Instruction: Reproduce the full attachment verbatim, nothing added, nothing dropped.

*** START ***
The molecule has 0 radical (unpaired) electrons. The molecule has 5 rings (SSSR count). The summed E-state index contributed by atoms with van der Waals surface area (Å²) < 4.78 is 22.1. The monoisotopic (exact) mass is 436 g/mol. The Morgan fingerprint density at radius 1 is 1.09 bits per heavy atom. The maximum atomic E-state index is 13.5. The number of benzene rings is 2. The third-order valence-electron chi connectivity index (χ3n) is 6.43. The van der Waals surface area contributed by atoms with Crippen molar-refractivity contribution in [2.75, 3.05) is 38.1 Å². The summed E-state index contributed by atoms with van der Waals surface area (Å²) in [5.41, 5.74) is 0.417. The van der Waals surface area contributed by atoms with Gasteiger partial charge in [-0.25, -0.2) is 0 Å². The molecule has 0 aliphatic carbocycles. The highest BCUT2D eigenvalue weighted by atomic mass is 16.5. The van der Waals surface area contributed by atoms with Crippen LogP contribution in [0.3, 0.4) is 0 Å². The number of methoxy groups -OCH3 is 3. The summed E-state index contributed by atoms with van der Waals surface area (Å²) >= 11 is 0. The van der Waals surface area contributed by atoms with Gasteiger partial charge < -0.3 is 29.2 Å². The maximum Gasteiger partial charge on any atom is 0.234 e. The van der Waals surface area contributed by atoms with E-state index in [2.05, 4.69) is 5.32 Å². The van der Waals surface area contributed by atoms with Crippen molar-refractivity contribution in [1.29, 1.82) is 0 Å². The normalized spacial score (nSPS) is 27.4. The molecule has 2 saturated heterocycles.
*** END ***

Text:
The molecule has 0 radical (unpaired) electrons. The molecule has 5 rings (SSSR count). The summed E-state index contributed by atoms with van der Waals surface area (Å²) < 4.78 is 22.1. The monoisotopic (exact) mass is 436 g/mol. The Morgan fingerprint density at radius 1 is 1.09 bits per heavy atom. The maximum atomic E-state index is 13.5. The number of benzene rings is 2. The third-order valence-electron chi connectivity index (χ3n) is 6.43. The van der Waals surface area contributed by atoms with Crippen molar-refractivity contribution in [2.75, 3.05) is 38.1 Å². The summed E-state index contributed by atoms with van der Waals surface area (Å²) in [5.41, 5.74) is 0.417. The van der Waals surface area contributed by atoms with Gasteiger partial charge in [-0.25, -0.2) is 0 Å². The molecule has 0 aliphatic carbocycles. The highest BCUT2D eigenvalue weighted by atomic mass is 16.5. The van der Waals surface area contributed by atoms with Crippen LogP contribution in [0.3, 0.4) is 0 Å². The number of methoxy groups -OCH3 is 3. The summed E-state index contributed by atoms with van der Waals surface area (Å²) >= 11 is 0. The van der Waals surface area contributed by atoms with Gasteiger partial charge < -0.3 is 29.2 Å². The maximum Gasteiger partial charge on any atom is 0.234 e. The van der Waals surface area contributed by atoms with E-state index in [2.05, 4.69) is 5.32 Å². The van der Waals surface area contributed by atoms with Crippen molar-refractivity contribution in [1.29, 1.82) is 0 Å². The normalized spacial score (nSPS) is 27.4. The molecule has 2 saturated heterocycles.